Number of students studying Latin in New York State increases by 26% over last four years

Friday, March 20, 2009

Novum Eboracum sive Belgium Novum est civitas in Civitatibus Foederatis Americae (Anglice: New York). Caput est Albanum; urbs maxima, Novum Eboracum e qua civitas ducit nomen suum; insulae maximae Insula Longa, Staten Island (scilicet "Insula Civitatum"), Manhata.

Good, an article on the resurgence of Latin education with some new numbers:
At the sound of the word, the 21 students in Todd Hutson's eighth-grade class at Gowana Middle School leap to their feet. They turn and face the American flag and say the Pledge of Allegiance. In Latin.

The language may be dead, but its pulse still beats. From the titles we give our doctors to a lawyer seeking a writ of habeas corpus, Latin is everywhere.

And surgo, which means to stand up or rise, is the root word for surge, which describes what has happened to interest in the tongue in recent years. Statewide, the number of students studying it leaped from 12,140 in 2003-04 to 15,299 last year.

The largest local group of Latin learners is at Shenendehowa, where district officials say 420 are studying the tongue this year.

420 in Shenendehowa, hmm? Let's see where that's located. First you find Saratoga County, which is here within New York State:

After that you go to Clifton Park inside that county:

And then inside that you can find the Shenendehowa Central School District.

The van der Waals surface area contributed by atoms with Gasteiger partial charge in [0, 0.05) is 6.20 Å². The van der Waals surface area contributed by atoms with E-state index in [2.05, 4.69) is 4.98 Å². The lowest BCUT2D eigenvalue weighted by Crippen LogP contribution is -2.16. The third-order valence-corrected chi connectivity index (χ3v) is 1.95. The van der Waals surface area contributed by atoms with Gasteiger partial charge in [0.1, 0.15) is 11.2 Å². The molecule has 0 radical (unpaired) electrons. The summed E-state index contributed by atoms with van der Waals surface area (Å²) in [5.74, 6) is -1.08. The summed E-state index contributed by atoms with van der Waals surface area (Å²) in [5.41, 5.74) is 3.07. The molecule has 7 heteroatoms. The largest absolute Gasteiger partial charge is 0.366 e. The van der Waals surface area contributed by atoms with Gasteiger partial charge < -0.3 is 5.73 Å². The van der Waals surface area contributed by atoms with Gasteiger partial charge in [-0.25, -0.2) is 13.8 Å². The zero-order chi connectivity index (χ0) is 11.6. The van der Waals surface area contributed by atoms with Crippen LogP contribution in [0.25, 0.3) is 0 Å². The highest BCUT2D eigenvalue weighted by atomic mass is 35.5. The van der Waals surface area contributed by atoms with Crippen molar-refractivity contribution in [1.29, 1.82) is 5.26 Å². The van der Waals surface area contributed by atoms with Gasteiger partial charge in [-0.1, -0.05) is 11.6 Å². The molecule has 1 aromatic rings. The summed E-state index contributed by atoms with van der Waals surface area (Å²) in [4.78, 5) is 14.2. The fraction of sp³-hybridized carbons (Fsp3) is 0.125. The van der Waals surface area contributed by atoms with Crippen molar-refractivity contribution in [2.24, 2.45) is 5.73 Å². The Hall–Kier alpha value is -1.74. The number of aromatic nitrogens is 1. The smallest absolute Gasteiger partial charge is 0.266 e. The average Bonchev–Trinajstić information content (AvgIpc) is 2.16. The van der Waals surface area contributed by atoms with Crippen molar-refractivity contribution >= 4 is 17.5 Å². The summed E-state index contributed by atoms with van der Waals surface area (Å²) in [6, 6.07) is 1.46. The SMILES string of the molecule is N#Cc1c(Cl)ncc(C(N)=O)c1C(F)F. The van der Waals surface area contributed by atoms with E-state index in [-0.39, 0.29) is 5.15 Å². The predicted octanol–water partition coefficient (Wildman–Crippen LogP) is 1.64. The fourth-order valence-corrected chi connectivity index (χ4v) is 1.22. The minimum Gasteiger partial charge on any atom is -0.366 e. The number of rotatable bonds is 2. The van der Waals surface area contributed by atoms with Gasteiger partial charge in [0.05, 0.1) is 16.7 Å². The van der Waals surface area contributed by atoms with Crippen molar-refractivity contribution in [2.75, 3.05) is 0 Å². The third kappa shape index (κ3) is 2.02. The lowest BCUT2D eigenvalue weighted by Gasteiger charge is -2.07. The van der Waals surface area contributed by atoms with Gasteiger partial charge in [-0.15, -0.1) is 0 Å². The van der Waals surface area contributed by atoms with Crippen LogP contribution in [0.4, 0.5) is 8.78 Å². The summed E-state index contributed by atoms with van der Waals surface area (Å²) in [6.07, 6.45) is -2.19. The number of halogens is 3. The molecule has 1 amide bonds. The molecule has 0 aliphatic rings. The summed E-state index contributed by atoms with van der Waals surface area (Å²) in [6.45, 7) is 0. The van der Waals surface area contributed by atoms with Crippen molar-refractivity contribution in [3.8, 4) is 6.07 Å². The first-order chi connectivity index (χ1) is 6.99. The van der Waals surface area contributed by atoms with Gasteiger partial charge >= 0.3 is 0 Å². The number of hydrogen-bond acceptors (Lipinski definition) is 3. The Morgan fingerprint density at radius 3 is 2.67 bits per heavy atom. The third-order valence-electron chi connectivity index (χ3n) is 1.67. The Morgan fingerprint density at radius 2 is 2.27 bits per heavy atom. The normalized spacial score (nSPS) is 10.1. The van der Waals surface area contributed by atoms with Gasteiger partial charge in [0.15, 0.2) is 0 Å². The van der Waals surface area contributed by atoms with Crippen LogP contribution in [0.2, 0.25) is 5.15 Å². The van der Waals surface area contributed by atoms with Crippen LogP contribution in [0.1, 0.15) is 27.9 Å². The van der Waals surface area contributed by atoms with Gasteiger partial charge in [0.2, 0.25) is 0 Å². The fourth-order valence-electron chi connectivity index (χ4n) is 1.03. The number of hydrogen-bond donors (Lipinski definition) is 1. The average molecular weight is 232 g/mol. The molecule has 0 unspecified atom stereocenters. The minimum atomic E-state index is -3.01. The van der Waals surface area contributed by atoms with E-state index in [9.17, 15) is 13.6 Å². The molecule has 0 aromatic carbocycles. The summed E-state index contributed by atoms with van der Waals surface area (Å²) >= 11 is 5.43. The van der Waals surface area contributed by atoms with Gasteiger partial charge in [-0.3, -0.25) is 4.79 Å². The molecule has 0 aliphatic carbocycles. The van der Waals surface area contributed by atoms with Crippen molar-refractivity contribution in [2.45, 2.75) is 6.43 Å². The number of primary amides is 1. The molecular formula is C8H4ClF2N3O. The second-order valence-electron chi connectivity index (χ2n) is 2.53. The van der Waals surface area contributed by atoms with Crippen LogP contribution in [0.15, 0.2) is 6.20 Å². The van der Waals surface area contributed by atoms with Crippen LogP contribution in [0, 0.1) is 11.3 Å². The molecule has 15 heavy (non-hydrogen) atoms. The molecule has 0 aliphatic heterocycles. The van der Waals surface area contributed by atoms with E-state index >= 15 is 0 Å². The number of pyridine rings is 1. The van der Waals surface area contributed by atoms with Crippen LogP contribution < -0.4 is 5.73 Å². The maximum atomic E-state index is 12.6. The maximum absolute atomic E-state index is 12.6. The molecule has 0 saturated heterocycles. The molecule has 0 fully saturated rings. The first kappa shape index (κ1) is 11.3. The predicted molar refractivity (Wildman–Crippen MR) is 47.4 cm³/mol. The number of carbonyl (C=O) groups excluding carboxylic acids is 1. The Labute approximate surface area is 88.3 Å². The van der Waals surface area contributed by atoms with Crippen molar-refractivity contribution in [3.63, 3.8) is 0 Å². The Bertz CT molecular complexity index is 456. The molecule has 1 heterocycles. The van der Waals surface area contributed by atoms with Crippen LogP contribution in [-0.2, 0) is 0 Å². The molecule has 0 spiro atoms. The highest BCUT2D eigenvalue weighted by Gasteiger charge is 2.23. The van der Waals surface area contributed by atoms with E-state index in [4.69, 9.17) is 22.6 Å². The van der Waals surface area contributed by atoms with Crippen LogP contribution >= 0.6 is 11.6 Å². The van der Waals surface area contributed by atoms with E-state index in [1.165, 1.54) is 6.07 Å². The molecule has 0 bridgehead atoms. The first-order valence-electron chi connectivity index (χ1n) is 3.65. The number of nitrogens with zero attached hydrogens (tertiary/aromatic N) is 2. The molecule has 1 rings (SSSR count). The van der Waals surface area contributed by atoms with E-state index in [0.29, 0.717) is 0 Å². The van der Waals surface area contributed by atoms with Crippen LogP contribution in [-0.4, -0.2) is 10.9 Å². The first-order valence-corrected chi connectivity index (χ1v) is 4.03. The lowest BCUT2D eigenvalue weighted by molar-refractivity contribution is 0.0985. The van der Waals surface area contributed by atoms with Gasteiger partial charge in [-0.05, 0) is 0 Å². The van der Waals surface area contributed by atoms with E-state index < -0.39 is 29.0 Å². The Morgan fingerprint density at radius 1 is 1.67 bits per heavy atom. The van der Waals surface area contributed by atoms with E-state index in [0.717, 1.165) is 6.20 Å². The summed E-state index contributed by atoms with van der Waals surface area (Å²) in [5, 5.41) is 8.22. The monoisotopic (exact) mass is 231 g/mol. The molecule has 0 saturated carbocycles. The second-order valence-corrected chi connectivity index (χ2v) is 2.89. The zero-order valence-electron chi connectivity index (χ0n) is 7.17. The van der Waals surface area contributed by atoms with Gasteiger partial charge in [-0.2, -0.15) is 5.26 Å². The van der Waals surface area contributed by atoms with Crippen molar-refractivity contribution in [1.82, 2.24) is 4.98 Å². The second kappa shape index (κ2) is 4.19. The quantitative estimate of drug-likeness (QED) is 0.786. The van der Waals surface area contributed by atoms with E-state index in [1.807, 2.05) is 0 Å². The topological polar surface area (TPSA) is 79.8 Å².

Clifton Park has a total population of 36,447, so this year alone 1.15% of the entire population is learning Latin. Sounds like a good opportunity for someone fluent in Latin to start a business in the neighborhood to give students and others opportunities to use the language outside of the classroom (perhaps a local coffee shop where the entire menu is also written in Latin and various other parts of the environment are in the language too). One reason that IALs and Latin are so weak at the moment is that there is no real geographic location (besides the Vatican) where they are actually used in daily life, and it might be a good opportunity for both business and the language to take advantage of this relatively large concentration of people learning the language.

Unless someone already has, of course. Anyone from Clifton Park that can comment on this?

One other good number:

When Sugarman first taught the subject, there were 14 students. Today there are 260 at the high school and another 160 in middle school.


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